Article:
Davis walks energy tightrope;

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Governor can now distance himself from Edison deal

The San Francisco Chronicle

Gray Davis said this week’s from-out-of-nowhere deal to save Southern California Edison wasn’t his idea, but it is one more example of how he has maneuvered through energy crisis politics.

Throughout the crisis, Davis has attempted to act forcefully and craft delicate deals, but it is his appointed Public Utilities Commission that has stepped in to make several difficult decisions.

Davis can now distance himself from the PUC-brokered Edison plan, which most voters and consumer activists strongly oppose. Earlier this year, when rate increases seemed inevitable, Davis steadfastly held to his position that increases were not necessary. The PUC stepped in with a plan to raise rates to pay for skyrocketing energy prices.

The PUC‘s plan to prevent the state’s second-largest utility from being pushed into bankruptcy was hatched behind closed doors and revealed Tuesday as part of a settlement to a lawsuit between Edison and regulators.

Edison will pay off its $3 billion in debt through a portion of the rates collected from all customers. Shareholders will receive no dividends until at least 2004, but rate increases imposed earlier this year will remain in place effect until 2003.

Davis made a legislative solution to Edison‘s troubled finances a top priority, but he couldn’t persuade lawmakers to go along. While the PUC appears to have helped Davis by solving the Edison problem, regulators angered the governor by refusing to go along with a plan to pay for long-term state power contracts that critics say are too costly.

With the PUC refusing to rubber-stamp Davis’ energy contracts, he could be faced with a $10 billion hole in the state budget.

“Davis may think he has pulled a rabbit out of his hat, but it may be a porcupine,” said Peter Navarro, a business professor at the University of California at Irvine who has been following the energy crisis.

The Edison deal probably means no more protracted legislative hearings, no more consumer activists dressed up like pigs outside the governor’s office and no more public name calling between the governor and the Senate leader.

But that strategy may not play well with voters.

A recent Field Poll showed that that just 27 percent of Californians gave the Democratic governor high marks for his attempts to overcome the energy crisis.

“He’s going to have to make a case for his record,” said Sherry Bebitch Jeffe, a political science professor at the University of Southern California. “It is going to have to resonate with voters.”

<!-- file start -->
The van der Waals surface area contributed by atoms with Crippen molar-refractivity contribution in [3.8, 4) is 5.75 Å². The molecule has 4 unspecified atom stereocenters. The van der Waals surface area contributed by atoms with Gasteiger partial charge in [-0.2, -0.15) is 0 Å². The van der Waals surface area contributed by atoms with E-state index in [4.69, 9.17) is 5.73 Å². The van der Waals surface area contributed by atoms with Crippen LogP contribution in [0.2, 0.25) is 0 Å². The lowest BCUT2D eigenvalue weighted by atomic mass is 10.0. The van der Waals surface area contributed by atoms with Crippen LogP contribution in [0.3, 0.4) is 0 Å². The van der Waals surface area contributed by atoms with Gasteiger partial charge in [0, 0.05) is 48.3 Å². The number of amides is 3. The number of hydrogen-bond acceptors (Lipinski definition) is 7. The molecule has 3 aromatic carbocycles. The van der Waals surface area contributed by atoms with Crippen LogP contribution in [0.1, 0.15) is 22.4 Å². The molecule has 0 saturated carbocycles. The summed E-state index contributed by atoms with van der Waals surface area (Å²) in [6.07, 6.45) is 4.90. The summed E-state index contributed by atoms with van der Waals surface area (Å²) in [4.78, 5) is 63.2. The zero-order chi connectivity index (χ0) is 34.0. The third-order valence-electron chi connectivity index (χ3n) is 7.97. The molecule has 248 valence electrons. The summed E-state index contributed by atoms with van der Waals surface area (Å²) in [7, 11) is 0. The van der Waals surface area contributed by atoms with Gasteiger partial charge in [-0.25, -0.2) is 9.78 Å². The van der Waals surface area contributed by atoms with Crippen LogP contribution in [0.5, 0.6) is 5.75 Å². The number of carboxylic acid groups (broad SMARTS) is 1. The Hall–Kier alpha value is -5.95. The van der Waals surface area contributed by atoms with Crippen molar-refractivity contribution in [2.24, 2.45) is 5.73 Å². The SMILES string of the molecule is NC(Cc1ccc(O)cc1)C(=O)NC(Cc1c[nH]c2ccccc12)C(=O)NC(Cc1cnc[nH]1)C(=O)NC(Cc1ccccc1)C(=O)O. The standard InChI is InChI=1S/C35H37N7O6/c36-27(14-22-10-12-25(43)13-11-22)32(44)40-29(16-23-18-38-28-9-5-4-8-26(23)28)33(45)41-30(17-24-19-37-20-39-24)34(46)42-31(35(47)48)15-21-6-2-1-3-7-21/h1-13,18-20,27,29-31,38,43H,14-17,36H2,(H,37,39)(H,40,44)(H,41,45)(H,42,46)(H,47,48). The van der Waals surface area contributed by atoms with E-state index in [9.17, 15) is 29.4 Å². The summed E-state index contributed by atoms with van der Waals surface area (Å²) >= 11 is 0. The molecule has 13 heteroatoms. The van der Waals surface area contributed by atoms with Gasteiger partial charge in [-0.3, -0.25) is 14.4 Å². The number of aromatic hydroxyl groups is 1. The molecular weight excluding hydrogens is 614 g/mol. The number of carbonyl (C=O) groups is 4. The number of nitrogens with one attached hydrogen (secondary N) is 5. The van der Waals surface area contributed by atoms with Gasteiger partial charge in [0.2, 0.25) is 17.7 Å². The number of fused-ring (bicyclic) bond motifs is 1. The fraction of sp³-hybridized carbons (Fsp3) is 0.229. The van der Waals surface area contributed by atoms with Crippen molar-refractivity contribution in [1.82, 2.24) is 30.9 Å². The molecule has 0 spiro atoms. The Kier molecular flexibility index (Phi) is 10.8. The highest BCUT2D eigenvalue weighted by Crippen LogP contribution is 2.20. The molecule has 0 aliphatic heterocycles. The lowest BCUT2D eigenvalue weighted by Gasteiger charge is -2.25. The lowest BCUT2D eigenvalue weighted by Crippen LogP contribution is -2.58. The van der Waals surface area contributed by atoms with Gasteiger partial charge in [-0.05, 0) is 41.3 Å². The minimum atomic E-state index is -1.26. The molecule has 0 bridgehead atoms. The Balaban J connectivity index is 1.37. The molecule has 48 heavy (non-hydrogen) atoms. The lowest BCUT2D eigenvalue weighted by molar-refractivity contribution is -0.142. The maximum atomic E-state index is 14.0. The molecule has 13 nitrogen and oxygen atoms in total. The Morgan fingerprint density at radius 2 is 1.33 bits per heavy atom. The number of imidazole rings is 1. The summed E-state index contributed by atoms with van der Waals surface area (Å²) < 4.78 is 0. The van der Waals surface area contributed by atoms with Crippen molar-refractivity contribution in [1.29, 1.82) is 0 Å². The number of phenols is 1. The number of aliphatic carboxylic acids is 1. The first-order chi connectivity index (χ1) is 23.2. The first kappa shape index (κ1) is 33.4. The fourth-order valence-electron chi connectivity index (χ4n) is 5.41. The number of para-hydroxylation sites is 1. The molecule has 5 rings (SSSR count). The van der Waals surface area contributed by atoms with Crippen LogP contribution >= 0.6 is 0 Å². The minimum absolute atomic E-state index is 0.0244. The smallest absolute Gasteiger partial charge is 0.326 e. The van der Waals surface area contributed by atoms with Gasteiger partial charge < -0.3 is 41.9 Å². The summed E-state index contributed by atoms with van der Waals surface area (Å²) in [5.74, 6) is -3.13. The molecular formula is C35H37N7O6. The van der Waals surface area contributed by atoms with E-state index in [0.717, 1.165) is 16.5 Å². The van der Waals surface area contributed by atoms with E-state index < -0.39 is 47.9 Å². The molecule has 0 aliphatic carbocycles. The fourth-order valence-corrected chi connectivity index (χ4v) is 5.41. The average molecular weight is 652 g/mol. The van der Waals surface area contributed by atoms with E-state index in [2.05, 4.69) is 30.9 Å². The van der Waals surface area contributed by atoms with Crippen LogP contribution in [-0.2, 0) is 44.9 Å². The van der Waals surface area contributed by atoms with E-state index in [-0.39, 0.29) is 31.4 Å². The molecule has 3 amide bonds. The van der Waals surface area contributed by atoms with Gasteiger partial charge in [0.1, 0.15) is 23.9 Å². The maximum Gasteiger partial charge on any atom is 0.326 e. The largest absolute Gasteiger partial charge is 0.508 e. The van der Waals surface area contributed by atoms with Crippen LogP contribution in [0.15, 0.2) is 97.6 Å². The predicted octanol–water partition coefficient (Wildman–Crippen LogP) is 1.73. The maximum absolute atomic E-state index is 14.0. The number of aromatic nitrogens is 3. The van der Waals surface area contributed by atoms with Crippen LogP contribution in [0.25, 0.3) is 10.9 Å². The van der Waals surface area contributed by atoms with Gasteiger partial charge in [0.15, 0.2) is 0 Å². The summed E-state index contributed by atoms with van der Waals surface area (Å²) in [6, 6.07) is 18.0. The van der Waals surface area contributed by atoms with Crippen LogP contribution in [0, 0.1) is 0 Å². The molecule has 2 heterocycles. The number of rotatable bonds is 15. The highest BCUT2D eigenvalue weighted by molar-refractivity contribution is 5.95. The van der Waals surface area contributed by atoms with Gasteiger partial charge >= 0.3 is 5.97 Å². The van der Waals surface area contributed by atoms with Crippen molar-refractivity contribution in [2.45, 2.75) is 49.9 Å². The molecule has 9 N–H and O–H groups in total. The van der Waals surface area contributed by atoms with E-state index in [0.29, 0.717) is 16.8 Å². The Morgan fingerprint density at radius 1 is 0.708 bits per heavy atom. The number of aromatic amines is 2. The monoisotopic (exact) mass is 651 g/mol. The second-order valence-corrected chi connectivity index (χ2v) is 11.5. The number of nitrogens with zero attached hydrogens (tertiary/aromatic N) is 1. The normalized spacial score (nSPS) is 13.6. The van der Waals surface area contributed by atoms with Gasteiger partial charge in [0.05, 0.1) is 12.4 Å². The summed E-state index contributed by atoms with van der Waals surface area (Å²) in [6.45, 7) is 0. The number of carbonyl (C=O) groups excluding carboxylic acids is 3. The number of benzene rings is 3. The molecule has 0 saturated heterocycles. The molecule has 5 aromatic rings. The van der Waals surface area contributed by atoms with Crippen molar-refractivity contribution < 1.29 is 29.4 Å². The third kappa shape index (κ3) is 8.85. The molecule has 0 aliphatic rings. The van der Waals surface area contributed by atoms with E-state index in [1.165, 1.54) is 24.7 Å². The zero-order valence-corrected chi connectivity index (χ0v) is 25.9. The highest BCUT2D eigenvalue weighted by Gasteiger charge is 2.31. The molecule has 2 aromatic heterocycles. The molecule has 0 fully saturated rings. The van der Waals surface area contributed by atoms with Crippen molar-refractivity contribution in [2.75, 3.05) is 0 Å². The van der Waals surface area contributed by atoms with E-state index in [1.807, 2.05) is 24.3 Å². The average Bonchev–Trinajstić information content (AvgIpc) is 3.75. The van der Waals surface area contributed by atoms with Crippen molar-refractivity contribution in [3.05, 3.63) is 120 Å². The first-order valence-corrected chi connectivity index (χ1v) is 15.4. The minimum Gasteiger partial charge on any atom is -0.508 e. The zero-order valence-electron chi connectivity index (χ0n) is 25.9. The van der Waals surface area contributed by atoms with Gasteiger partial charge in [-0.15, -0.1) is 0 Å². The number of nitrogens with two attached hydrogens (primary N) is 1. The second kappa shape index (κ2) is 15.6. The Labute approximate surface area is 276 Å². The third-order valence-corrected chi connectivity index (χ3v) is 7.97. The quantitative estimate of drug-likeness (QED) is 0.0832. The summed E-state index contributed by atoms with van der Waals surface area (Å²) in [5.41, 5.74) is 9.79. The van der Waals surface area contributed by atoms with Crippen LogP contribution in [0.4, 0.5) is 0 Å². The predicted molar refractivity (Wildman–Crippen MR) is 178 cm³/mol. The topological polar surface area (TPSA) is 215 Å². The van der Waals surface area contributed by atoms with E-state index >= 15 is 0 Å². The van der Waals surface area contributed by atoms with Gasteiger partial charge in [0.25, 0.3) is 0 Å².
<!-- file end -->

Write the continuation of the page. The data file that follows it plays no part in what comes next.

This is not the first time that events have overtaken Davis. Last spring, he was trying desperately to stabilize the energy market when Pacific Gas & Electric Co. filed for bankruptcy.

And while he pushed for new power plants to open early — giving large financial benefits to companies that did — Davis owes much of his success to a blackout-free summer to relatively mild temperatures.

“He’s the luckiest politician on the planet given this summer’s weather,” Navarro said. “Of course, he’s also very unlucky that he got stuck with this.”

Because the Edison deal is a settlement to a lawsuit, consumer groups probably will not be able to mount an initiative to try to overturn it as they would had it been a legislative action.

An energy-related initiative that appears on the November ballot would probably hurt Davis’ re-election chances. But Davis may face other challenges.

Harvey Rosenfield, the head of the Foundation for Taxpayer and Consumer Rights and a well-known consumer activist, has said he may consider and independent run for governor.

Davis himself has tried to convince voters that he deserves at least some credit for the blackout-free summer.

“God gave us good weather, and the people of the state did a wonderful job conserving,” he said on CNN. “We still have to build more plants and conserve, but I think the worst part of the problem is behind us.”

But Davis faces a growing economic crisis that may worsen dramatically if bonds to pay for the state’s energy purchases cannot be sold. The PUC refused to go along with a Davis plan to repay bonds for electricity purchases.

State Treasurer Phil Angelides has warned of a nearly $10 billion budget shortage unless the bonds to pay for the power purchases are sold.

Davis officials insist that they do not want to renegotiate the long-term contracts, some which lock the state into power purchases for the next 20 years.

The PUC has mounted a challenge with federal regulators regarding some of the contracts, in which it contends generators held an unfair market advantage when the deals were made.

If federal regulators agree with the PUC, they could order that the contracts be renegotiated, which ultimately could benefit Davis.

Consumer Watchdog
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